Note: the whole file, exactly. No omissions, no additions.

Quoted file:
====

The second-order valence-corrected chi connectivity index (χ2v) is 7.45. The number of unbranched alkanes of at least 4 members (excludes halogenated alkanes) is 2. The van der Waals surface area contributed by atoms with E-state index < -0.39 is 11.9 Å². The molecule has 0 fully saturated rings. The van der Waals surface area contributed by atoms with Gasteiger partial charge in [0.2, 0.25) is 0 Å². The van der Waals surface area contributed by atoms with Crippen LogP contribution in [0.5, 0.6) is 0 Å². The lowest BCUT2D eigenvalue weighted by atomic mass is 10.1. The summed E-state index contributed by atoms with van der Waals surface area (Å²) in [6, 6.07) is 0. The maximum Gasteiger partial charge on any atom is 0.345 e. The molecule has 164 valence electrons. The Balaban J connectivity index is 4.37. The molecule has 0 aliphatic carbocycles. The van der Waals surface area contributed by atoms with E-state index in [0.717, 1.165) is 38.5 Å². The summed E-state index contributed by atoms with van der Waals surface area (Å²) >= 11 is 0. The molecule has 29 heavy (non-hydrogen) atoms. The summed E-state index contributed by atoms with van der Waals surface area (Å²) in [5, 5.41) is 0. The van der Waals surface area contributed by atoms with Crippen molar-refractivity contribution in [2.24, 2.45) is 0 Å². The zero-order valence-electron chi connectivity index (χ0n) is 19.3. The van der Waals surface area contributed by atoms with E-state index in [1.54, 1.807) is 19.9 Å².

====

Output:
The second-order valence-corrected chi connectivity index (χ2v) is 7.45. The number of unbranched alkanes of at least 4 members (excludes halogenated alkanes) is 2. The van der Waals surface area contributed by atoms with E-state index < -0.39 is 11.9 Å². The molecule has 0 fully saturated rings. The van der Waals surface area contributed by atoms with Gasteiger partial charge in [0.2, 0.25) is 0 Å². The van der Waals surface area contributed by atoms with Crippen LogP contribution in [0.5, 0.6) is 0 Å². The lowest BCUT2D eigenvalue weighted by atomic mass is 10.1. The summed E-state index contributed by atoms with van der Waals surface area (Å²) in [6, 6.07) is 0. The maximum Gasteiger partial charge on any atom is 0.345 e. The molecule has 164 valence electrons. The Balaban J connectivity index is 4.37. The molecule has 0 aliphatic carbocycles. The van der Waals surface area contributed by atoms with E-state index in [0.717, 1.165) is 38.5 Å². The summed E-state index contributed by atoms with van der Waals surface area (Å²) >= 11 is 0. The molecule has 29 heavy (non-hydrogen) atoms. The summed E-state index contributed by atoms with van der Waals surface area (Å²) in [5, 5.41) is 0. The van der Waals surface area contributed by atoms with Crippen molar-refractivity contribution in [2.24, 2.45) is 0 Å². The zero-order valence-electron chi connectivity index (χ0n) is 19.3. The van der Waals surface area contributed by atoms with E-state index in [1.54, 1.807) is 19.9 Å².